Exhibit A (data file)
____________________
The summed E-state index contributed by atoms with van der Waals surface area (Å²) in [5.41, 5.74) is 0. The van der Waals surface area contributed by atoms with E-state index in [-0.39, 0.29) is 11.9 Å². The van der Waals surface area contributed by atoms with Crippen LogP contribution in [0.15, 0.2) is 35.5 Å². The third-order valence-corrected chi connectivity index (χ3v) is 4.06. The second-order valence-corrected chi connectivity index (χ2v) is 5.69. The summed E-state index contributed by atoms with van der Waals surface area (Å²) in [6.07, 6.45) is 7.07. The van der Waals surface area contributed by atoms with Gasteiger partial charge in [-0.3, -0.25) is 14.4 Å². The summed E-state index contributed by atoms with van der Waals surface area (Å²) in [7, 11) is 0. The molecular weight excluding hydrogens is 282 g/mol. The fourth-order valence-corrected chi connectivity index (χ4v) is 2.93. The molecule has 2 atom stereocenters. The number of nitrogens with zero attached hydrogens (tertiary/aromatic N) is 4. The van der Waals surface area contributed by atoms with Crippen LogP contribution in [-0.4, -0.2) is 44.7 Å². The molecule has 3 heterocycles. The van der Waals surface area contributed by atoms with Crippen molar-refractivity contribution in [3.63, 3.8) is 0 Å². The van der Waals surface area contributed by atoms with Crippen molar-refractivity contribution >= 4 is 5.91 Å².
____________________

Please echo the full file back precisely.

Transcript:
The summed E-state index contributed by atoms with van der Waals surface area (Å²) in [5.41, 5.74) is 0. The van der Waals surface area contributed by atoms with E-state index in [-0.39, 0.29) is 11.9 Å². The van der Waals surface area contributed by atoms with Crippen LogP contribution in [0.15, 0.2) is 35.5 Å². The third-order valence-corrected chi connectivity index (χ3v) is 4.06. The second-order valence-corrected chi connectivity index (χ2v) is 5.69. The summed E-state index contributed by atoms with van der Waals surface area (Å²) in [6.07, 6.45) is 7.07. The van der Waals surface area contributed by atoms with Gasteiger partial charge in [-0.3, -0.25) is 14.4 Å². The summed E-state index contributed by atoms with van der Waals surface area (Å²) in [7, 11) is 0. The molecular weight excluding hydrogens is 282 g/mol. The fourth-order valence-corrected chi connectivity index (χ4v) is 2.93. The molecule has 2 atom stereocenters. The number of nitrogens with zero attached hydrogens (tertiary/aromatic N) is 4. The van der Waals surface area contributed by atoms with Crippen LogP contribution in [-0.4, -0.2) is 44.7 Å². The molecule has 3 heterocycles. The van der Waals surface area contributed by atoms with Crippen molar-refractivity contribution in [3.63, 3.8) is 0 Å². The van der Waals surface area contributed by atoms with Crippen molar-refractivity contribution >= 4 is 5.91 Å².